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History of the bagel

By Catherine SAGUES,

Translation into English by David Presburger-Hauser and Gaby Laws



In 1683 at the end of the Ottoman occupation of Vienna and thanks to the troops we discovered two specialties:
the breakfast croissant and .. the bagel!

Contrary to the legend attached to the croissant which is fairly well known, the origins of the bagel, so very popular in North America, is not.

For the record, there are at least two versions of the legend surrounding the creation of the croissant: one attributes it to an innkeeper and the other to a baker, both would have been surprised to learn that the Turks, ending the siege of Vienna, created a crescent or moon shaped pastry to mark their liberation.

As for the bagel, we should all be grateful to a baker in Krakow.

In order to liberate Austria and Christian Europe from the yoke of the caliph, John III Sobieski, the King of the Poland-Lithuania Union, attacked Vienna with his cavalry and 81,000 soldiers.

He pushed the 130,000 besiegers back within the limits of their empire, and to thank the one dubbed as the "savior of Vienna and Eastern European civilization", a baker in the Polish capital dedicated a new type of bread to him.

Once again, the legend gets in the way by saying that the Krakow baker was of Jewish ancestry and wanted to thank the king for protecting his fellow Jews from Turkish atrocities.

Soyez « bè-gueule »…

The baker shaped his bread to look like a stirrup, as his hero was known to be a fine knight, addicted to horse riding.

In the language that was spoken at that time in Eastern Europe, stirrup was called “bügel” or “beguel” (pronounced “bay-gol”) from the Yiddish ????? "beygl" in the Shtetl.

And instead of a stirrup the dough took the shape of a circle, and that ring, boiled then baked, followed most of the Ashkenazi communities fleeing pogroms, poverty and anti-Semitism.

The bagel crossed the Atlantic and established itself as a specialty both in New York City and Montreal; rising up to a rivalry comparable to the pastrami/smoked meat fight which in both cases still carries on today.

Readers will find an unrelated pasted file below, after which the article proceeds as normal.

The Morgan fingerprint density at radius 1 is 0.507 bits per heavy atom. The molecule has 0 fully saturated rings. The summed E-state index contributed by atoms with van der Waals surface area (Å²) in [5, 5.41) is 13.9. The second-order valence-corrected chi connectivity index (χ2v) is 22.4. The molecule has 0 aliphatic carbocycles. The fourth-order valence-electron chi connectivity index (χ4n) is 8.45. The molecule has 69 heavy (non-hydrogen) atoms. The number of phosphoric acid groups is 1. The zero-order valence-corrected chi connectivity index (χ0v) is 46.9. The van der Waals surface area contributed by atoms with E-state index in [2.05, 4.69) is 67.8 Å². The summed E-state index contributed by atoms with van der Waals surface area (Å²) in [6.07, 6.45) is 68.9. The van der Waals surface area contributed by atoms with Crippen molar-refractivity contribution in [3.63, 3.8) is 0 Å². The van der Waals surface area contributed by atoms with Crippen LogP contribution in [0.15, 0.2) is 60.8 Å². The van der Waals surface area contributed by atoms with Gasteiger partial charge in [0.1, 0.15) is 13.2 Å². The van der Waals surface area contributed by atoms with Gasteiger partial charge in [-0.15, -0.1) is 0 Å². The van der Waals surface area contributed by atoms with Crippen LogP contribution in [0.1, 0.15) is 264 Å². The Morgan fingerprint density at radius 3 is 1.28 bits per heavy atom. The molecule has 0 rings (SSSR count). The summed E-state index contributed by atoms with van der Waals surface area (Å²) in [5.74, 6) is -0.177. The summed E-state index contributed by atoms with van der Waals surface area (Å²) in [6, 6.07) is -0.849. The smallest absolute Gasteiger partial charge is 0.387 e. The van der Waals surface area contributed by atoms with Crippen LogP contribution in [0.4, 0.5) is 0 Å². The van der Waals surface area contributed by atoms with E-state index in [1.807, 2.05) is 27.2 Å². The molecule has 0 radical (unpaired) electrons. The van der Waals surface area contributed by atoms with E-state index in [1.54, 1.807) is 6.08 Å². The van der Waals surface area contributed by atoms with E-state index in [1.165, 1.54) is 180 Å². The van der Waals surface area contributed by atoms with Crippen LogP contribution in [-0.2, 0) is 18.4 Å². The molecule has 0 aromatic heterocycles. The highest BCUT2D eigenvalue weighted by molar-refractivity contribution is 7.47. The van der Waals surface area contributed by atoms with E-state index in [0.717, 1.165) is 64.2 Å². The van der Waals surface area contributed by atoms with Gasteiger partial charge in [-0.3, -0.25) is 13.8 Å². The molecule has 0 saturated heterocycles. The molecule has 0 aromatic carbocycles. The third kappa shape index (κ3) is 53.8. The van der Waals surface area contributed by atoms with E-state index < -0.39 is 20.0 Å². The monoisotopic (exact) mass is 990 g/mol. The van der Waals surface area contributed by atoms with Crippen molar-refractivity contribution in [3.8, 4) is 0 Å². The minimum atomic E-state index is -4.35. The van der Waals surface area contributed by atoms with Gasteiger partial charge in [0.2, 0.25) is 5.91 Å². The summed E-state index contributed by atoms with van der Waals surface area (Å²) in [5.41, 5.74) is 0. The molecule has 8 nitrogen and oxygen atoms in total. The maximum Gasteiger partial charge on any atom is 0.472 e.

In Montreal, where the Quebec Board of the French Language recommends the use of the term "baguel", Isadore Shlafman is said to be the first baker of bagels.

Located on "the Main" (Boulevard Saint-Laurent splitting symbolically and physically the city into East and West) in 1919, then on Fairmount Street since 1949, the Fairmount Bagel Bakery is the oldest Montreal bagel store.

Still owned and operated by members of the Shlafman family, the store has its fans that do not want to hear anything about St. Viateur Bagel, founded by Hyman Selikman and Meyer Lewkowicz in 1957 and now owned by an Italian of Montreal, Joe Morena.
Coterie quarrel or rather Shul quarrel!

Both institutions are located in the same neighborhood, the Mile End, which looks like Mea Shearim because of the large Orthodox community that lives there, and have perpetuated a tradition and a craft turned into a rivalry that has made the bagel a symbol of Montreal and differentiate it from the New York City bagel.

With smoked salmon!

Between the two, the difference would be the ingredients and cooking methods.

First, the flour: the one in Canada is stronger and contains more proteins than in the U.S., giving greater elasticity to the bagel.

After the dough has been kneaded in the mixer, the bagels are hand-shaped, then immersed in boiling water.

In Montreal, the water is slightly sweet (with sugar or honey added), while it is salty in New York City.
Plane or sprinkled with sesame, poppy or cumin seeds, the boiled rings end up baking in a wood oven for 15 minutes.

Other ingredients such as malt, eggs, oil can be added to the dough, as well as preservatives for industrial bagels.

The toppings are also varied ranging from chocolate chips to garlic or raisins, fried onions and all kinds of spices.

That said, one of the best ways to enjoy bagels is to serve it with smoked salmon the Montreal way: cut in half, lightly toasted, with cream cheese (Philadelphia or St. Moret) spread on, covered with a thick slice of smoked salmon (hand sliced if possible), then topped with an onion and capers marinade *.

A small glass of white wine or vodka, and you’ll tell me about it!

* Peel an onion, cut it into thin slices in a bowl. Add capers with their juice, and a teaspoon of sugar. If necessary, add white vinegar to cover all the ingredients. You can also put in a little thyme. Mix well and marinate, stirring occasionally, at least for half a day before serving. Each guest will drain his onions and capers to go with bagel and salmon.